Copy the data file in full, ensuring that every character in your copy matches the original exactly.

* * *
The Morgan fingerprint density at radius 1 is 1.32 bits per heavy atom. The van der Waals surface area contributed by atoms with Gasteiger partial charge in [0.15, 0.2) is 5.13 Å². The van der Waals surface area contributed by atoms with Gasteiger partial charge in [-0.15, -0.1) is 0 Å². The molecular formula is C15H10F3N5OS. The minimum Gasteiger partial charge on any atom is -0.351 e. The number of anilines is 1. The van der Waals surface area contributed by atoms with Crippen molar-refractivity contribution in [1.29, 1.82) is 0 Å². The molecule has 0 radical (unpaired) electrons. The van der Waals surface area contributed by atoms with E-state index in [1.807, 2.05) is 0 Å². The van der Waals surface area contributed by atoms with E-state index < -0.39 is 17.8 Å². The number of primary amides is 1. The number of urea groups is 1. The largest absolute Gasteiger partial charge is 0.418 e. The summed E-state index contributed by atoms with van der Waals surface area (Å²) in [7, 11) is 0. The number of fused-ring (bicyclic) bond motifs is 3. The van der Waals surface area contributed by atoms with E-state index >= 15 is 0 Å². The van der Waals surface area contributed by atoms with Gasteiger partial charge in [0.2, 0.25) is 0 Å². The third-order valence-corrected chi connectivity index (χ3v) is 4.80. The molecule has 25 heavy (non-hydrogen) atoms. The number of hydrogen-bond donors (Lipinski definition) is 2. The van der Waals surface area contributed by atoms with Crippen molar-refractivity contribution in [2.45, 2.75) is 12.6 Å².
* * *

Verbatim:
The Morgan fingerprint density at radius 1 is 1.32 bits per heavy atom. The van der Waals surface area contributed by atoms with Gasteiger partial charge in [0.15, 0.2) is 5.13 Å². The van der Waals surface area contributed by atoms with Gasteiger partial charge in [-0.15, -0.1) is 0 Å². The molecular formula is C15H10F3N5OS. The minimum Gasteiger partial charge on any atom is -0.351 e. The number of anilines is 1. The van der Waals surface area contributed by atoms with Crippen molar-refractivity contribution in [1.29, 1.82) is 0 Å². The molecule has 0 radical (unpaired) electrons. The van der Waals surface area contributed by atoms with E-state index in [1.807, 2.05) is 0 Å². The van der Waals surface area contributed by atoms with E-state index < -0.39 is 17.8 Å². The number of primary amides is 1. The number of urea groups is 1. The largest absolute Gasteiger partial charge is 0.418 e. The summed E-state index contributed by atoms with van der Waals surface area (Å²) in [7, 11) is 0. The number of fused-ring (bicyclic) bond motifs is 3. The van der Waals surface area contributed by atoms with E-state index >= 15 is 0 Å². The van der Waals surface area contributed by atoms with Gasteiger partial charge in [0.2, 0.25) is 0 Å². The third-order valence-corrected chi connectivity index (χ3v) is 4.80. The molecule has 25 heavy (non-hydrogen) atoms. The number of hydrogen-bond donors (Lipinski definition) is 2. The van der Waals surface area contributed by atoms with Crippen molar-refractivity contribution in [2.45, 2.75) is 12.6 Å².